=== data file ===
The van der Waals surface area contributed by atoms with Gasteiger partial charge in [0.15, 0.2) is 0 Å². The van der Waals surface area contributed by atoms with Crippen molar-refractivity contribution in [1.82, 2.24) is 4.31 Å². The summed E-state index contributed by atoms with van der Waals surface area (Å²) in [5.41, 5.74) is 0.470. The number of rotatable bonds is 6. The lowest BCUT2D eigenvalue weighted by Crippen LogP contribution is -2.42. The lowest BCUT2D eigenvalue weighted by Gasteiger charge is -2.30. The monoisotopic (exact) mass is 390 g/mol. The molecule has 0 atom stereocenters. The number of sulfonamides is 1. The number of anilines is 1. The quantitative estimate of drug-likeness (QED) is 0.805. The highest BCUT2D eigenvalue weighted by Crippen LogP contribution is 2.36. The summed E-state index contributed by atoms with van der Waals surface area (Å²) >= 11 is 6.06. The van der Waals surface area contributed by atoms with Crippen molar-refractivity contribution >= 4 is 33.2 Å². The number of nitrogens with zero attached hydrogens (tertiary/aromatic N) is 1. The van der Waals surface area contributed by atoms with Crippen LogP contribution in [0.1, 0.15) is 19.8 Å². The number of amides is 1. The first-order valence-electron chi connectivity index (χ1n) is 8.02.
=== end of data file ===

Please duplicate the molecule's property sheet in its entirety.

The van der Waals surface area contributed by atoms with Gasteiger partial charge in [0.15, 0.2) is 0 Å². The van der Waals surface area contributed by atoms with Crippen molar-refractivity contribution in [1.82, 2.24) is 4.31 Å². The summed E-state index contributed by atoms with van der Waals surface area (Å²) in [5.41, 5.74) is 0.470. The number of rotatable bonds is 6. The lowest BCUT2D eigenvalue weighted by Crippen LogP contribution is -2.42. The lowest BCUT2D eigenvalue weighted by Gasteiger charge is -2.30. The monoisotopic (exact) mass is 390 g/mol. The molecule has 0 atom stereocenters. The number of sulfonamides is 1. The number of anilines is 1. The quantitative estimate of drug-likeness (QED) is 0.805. The highest BCUT2D eigenvalue weighted by Crippen LogP contribution is 2.36. The summed E-state index contributed by atoms with van der Waals surface area (Å²) >= 11 is 6.06. The van der Waals surface area contributed by atoms with Crippen molar-refractivity contribution >= 4 is 33.2 Å². The number of nitrogens with zero attached hydrogens (tertiary/aromatic N) is 1. The van der Waals surface area contributed by atoms with Crippen LogP contribution in [0.1, 0.15) is 19.8 Å². The number of amides is 1. The first-order valence-electron chi connectivity index (χ1n) is 8.02.